First, install the Sendbird JS SDK with this npm command.

npm install --save sendbird

To use Sendbird, you need to have an APP_ID. You can generate one in Sendbird Dashboard if you haven’t already. This sample will use “9DA1B1F4-0BE6-4DA8-82C5-2E81DAB56F23” because we have used it in other sample codes (N.B. This APP_ID is not allowed to be used in any other circumstances).

Since we haven’t yet created another UI View to display the connection result, it’ll be difficult to verify it. So use the ‘Debug JS Remotely’ feature in React Native to see the connection status under the hood. Type command + D to show the internal developer menu. Select ‘Debug JS Remotely.’

This feature lets you debug or verify raw data without having a UI to display it.

Let’s run the code and take a look at the result in the debug mode.

This is the connection result with UserID ‘Test123’ and Nickname ‘123test’.

You can learn more details about “connect” and “updateCurrentUserInfo” methods in the official Sendbird Documentation.

3. React Navigation

Your app needs Navigation to transition between screens. There are some popular options for implementing Navigation in React Native.

This sample uses react-navigation because it’s recommended by the React Native Official Documentation. It’s worth referencing the React Navigation Documentation because it has resources and demos helpful for understanding how React Native works.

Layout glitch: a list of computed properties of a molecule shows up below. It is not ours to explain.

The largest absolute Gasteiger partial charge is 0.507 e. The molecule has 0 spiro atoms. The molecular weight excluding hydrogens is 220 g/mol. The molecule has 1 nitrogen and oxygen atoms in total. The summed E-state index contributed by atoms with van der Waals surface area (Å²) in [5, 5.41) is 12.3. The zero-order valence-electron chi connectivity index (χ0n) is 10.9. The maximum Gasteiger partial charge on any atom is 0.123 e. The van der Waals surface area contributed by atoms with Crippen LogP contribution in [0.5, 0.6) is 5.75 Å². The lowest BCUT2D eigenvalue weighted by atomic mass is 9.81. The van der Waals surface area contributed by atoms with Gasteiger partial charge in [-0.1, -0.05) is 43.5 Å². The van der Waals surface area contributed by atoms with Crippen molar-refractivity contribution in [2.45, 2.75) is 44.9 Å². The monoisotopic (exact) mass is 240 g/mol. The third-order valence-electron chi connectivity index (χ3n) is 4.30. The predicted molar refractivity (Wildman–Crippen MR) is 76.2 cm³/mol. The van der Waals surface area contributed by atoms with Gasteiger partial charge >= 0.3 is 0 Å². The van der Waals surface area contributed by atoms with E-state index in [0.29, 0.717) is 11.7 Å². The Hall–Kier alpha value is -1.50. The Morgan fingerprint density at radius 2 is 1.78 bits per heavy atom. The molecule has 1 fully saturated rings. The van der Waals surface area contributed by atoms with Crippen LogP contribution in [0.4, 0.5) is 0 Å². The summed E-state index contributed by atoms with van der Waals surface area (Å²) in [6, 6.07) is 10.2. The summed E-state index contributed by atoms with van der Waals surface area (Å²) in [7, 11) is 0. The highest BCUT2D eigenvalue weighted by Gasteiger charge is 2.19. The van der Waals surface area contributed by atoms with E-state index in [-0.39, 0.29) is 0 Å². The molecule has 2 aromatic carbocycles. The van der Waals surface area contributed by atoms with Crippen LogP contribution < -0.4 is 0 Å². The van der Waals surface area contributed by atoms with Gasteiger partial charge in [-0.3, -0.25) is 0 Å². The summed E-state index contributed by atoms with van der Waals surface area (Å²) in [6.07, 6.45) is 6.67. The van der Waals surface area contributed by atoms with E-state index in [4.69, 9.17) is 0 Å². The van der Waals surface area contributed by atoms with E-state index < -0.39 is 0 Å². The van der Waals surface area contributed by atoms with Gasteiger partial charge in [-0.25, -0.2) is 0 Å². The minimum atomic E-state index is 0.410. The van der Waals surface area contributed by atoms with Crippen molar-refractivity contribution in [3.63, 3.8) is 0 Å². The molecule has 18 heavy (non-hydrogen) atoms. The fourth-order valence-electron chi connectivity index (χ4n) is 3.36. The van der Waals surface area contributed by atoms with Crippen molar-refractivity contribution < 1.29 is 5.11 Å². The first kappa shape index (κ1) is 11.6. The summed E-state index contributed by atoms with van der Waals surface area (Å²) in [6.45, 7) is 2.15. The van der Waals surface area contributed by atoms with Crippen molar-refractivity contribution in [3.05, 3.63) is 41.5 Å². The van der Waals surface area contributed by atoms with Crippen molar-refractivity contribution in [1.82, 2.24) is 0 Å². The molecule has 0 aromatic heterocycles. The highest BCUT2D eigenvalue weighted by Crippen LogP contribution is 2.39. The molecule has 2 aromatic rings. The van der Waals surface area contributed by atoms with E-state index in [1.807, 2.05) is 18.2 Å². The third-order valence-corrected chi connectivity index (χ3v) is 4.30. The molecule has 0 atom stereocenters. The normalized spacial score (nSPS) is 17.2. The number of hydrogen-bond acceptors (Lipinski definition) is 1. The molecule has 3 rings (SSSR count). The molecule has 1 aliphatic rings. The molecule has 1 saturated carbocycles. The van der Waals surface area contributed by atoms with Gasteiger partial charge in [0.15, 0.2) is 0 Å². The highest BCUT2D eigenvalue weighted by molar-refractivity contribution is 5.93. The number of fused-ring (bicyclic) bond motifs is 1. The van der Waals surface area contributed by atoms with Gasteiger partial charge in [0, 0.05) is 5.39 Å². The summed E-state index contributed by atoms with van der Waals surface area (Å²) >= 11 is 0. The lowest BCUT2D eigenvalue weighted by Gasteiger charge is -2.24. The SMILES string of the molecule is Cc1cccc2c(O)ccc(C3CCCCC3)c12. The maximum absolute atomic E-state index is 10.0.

Install React-Navigation with this npm commad.

npm install --save react-navigation

React Navigation provides several different types of navigators such as StackNavigatorTabNavigator, DrawerNavigator.  Of these 3, StackNavigator is the most straightforward because it’s the most similar to Android and iOS’s default navigation.

This article uses StackNavigator.

To use StackNavigator, let’s change our file/folder structure.

  • ‘App.js’: a file that manages StackNavigator overall
  • ‘Login.js’: a file that has the login form
  • ‘Menu.js’: a file that shows the basic menu
  • ‘src/screens’ : a folder that contains UI Views used by StackNavigator

First, rename the existing ‘App.js’ to ‘Login.js’ and move it to the ‘src/screens’ folder. Then, create a new ‘App.js’ first.

Be aware that the MainNavigator’s ‘key’ in the new ‘App.js’ file should always be unique and the object in ‘value’ should designate the file that renders the screen.

 Change ‘Login.js’ in the following way:

  • 7 line: Set the title in the header property provided by StackNavigator.
  • 44 line: Move the screen to ‘Menu.js’ after connecting successfully with SendBird.

Keep ‘Menu.js’ minimal for now to see how the  navigation works. We’ll modify it later to show the various screens of the sample chat app.

Now you can see ‘Menu.js’ after logging in to Sendbird and it’s been executed by the ‘navigation’ command.

If we take a look at both ‘Login.js’ and ‘Menu.js’ together, then you should see that the header of each screen displays the ‘title’ you defined in ‘navigationOptions’. You should also notice that a ‘Back button’ is automatically generated in the navigation bar. This is one of the most convenient features that StackNavigator provides.

In this tutorial, we’ve reviewed how to run a simple React Native app and connect to SendBird using the SendBird SDK. With React-Navigation, we implemented the basic screen transition as well.

In next article, we will dive into the advanced features of SendBird SDK and React-Navigation.

Categories: Engineering

Tags: Engineering, React Native